c auguste dupin

A whole month later, G is back to say that the reward for the return of the letter has been doubled and that he, G, would cheerfully give 50,000 francs to anyone who could tell him how to find the letter. At this, Dupin tells him to write a cheque, and then hands over the letter. G rushes off happily to collect the reward and Dupin settles down to tell the narrator (N?) of his brilliant deductions.

This might all sound like a spoiler, but the story is actually about how Dupin came to his conclusion as to where the letter was hidden and the bulk of the story happens after he has handed it over to G. Dupin’s basic theory is that G, being fairly dim-witted, was assuming that D would hide the letter somewhere where G himself would have done so, rather than putting himself into D’s mind and considering what he would do. Dupin, being highly intelligent, is able to assess the intelligence of his adversary, thus enabling Dupin to work out where D would be most likely to hide it. It’s a lengthy explanation, with much talk of poets and mathematicians and how their minds work, and I fear I found it frankly dull. My second major annoyance, and I know this was typical of the time, is Poe’s dropping in of bits of Latin and French – even the last line is a quote in French, and I had to google the translation. Clearly Poe was only aiming his story at the highly educated of his time, since I can’t imagine your ‘ordinary’ reader having an in-depth knowledge of the works of Crébillon (who?).

the purloined letter 1

The influence on Sherlock Holmes couldn’t be clearer, but Conan Doyle is a much better story-teller and, for all his faults, Holmes is a much more likeable character. Poe’s narrator has no personality to speak of, nor even a name, while Watson makes up for any warmth that Holmes might lack.

Again I admire the originality and am grateful for anything that inspired the Holmes stories, but this one failed to engage or entertain me. Worth reading, I grudgingly suppose, for its place in the history of detective fiction… here it is.

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Little Grey Cells rating: ❓ ❓

Overall story rating:      😦 😦

Tuesday Terror! The Fall of the House of Usher by Edgar Allan Poe

I started this little excursion into horror with Edgar Allan Poe’s Silence: A Fable, which remains one of the best I’ve read so far. So I thought I’d return to Poe and take a look at The Fall of the House of Usher for this week’s…

TUESDAY TERROR!

tales of mystery and imaginationProbably one of the best known horror stories of all time, this gothic tale of madness and terror stands up well to the test of time. Our narrator has received an urgent request to visit an old school friend, Roderick, the last male descendant of the House of Usher. On arrival, he finds Roderick suffering from an unspecified illness that manifests itself as extreme sensitivity – to food, to sound, to light. His condition is worsened by the knowledge that Madeline, his much-loved sister (perhaps too much-loved), is dying.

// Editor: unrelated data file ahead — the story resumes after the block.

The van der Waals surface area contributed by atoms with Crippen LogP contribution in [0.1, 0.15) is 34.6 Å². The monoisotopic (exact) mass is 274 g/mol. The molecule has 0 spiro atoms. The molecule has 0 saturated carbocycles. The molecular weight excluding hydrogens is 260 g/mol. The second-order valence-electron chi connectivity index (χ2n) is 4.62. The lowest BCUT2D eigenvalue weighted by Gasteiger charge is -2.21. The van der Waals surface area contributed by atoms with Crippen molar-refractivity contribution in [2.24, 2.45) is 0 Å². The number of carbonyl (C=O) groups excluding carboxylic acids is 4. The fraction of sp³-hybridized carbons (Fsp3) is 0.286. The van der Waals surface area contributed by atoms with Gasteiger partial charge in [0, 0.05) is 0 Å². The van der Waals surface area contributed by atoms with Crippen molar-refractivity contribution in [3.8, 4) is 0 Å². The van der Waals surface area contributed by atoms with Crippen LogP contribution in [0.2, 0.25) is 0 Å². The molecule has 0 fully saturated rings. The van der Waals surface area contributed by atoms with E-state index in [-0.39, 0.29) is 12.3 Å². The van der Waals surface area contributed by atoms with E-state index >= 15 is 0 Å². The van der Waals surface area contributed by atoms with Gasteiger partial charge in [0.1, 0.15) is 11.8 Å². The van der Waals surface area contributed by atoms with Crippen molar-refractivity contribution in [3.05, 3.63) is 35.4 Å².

Poe uses every word carefully to suck the reader into an atmosphere of impending horror. The fall of the House of Usher refers to the physical building as well as to these last family members, with the decay of each seemingly mirrored in the other. Our first picture is of the house as our narrator sees it on his approach – a gothic pile set in a dark valley where even nature is decaying.

I looked upon the scene before me – upon the mere house, and the simple landscape features of the domain – upon the bleak walls – upon the vacant eye-like windows – upon a few rank sedges – and upon a few white trunks of decayed trees – with an utter depression of soul which I can compare to no earthly sensation more properly than to the after-dream of a reveller upon opium – the bitter lapse into every-day life – the hideous dropping off of the veil.

Roderick’s illness appears to be primarily of the mind, perhaps brought on by the grief and depression of losing his sister, but it has physical symptoms – not least of which is an aversion to light, so that the rooms are kept always in semi-darkness. Poe refers more than once to his condition being like the withdrawal symptoms of an opium-eater, the same metaphor as he uses to describe the miasma of unease that surrounds and pervades the house.

He roamed from chamber to chamber with hurried, unequal, and objectless step. The pallor of his countenance had assumed, if possible, a more ghastly hue – but the luminousness of his eye had utterly gone out. The once occasional huskiness of his tone was heard no more; and a tremulous quaver, as if of extreme terror, habitually characterized his utterance. There were times, indeed, when I thought his unceasingly agitated mind was laboring with some oppressive secret…

When Madeline dies and Roderick has her body placed in a sealed cellar…well, we know it’s all going to go horribly wrong. Roderick himself is persuaded that doom is at hand, but seems unable to act to prevent it – is he indeed actively willing it? Although Poe uses similar themes in other stories, his beautifully paced writing still manages to ratchet up the suspense as we reach the horrifying climax.

Illustration by Harry Clarke
Illustration by Harry Clarke

Perhaps it’s just because so many schlock films and books have followed in Poe’s footsteps, but I’m afraid that, though I greatly admired the writing and enjoyed reading the story, my hair stayed unraised throughout and my spine barely tingled. But there’s no doubt that Poe is a master of the gothic tale, and this is well worth reading to see how he uses words and imagery to build an atmosphere of fear and tension.